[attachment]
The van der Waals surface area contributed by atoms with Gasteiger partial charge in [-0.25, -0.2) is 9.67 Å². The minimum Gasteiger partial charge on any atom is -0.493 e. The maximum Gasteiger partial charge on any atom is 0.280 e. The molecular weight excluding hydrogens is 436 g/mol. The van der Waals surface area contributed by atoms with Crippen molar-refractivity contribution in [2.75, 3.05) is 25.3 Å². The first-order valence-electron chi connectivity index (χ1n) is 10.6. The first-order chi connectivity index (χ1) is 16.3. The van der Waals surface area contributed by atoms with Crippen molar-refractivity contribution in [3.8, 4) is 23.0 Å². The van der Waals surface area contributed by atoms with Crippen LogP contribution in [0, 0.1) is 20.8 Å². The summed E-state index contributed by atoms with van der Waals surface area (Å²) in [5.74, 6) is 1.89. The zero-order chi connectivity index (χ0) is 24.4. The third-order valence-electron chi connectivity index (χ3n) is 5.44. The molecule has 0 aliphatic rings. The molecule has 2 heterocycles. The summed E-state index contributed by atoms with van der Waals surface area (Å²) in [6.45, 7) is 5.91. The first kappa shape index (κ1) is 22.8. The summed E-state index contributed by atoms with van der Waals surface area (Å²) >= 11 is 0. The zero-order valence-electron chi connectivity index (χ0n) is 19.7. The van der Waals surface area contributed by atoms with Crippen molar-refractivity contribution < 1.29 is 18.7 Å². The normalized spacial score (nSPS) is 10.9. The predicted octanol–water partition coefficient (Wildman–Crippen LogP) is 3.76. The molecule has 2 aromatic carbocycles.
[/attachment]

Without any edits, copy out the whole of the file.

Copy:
The van der Waals surface area contributed by atoms with Gasteiger partial charge in [-0.25, -0.2) is 9.67 Å². The minimum Gasteiger partial charge on any atom is -0.493 e. The maximum Gasteiger partial charge on any atom is 0.280 e. The molecular weight excluding hydrogens is 436 g/mol. The van der Waals surface area contributed by atoms with Crippen molar-refractivity contribution in [2.75, 3.05) is 25.3 Å². The first-order valence-electron chi connectivity index (χ1n) is 10.6. The first-order chi connectivity index (χ1) is 16.3. The van der Waals surface area contributed by atoms with Crippen molar-refractivity contribution in [3.8, 4) is 23.0 Å². The van der Waals surface area contributed by atoms with Crippen LogP contribution in [0, 0.1) is 20.8 Å². The summed E-state index contributed by atoms with van der Waals surface area (Å²) in [5.74, 6) is 1.89. The zero-order chi connectivity index (χ0) is 24.4. The third-order valence-electron chi connectivity index (χ3n) is 5.44. The molecule has 0 aliphatic rings. The molecule has 2 heterocycles. The summed E-state index contributed by atoms with van der Waals surface area (Å²) in [6.45, 7) is 5.91. The first kappa shape index (κ1) is 22.8. The summed E-state index contributed by atoms with van der Waals surface area (Å²) >= 11 is 0. The zero-order valence-electron chi connectivity index (χ0n) is 19.7. The van der Waals surface area contributed by atoms with Crippen molar-refractivity contribution < 1.29 is 18.7 Å². The normalized spacial score (nSPS) is 10.9. The predicted octanol–water partition coefficient (Wildman–Crippen LogP) is 3.76. The molecule has 2 aromatic carbocycles.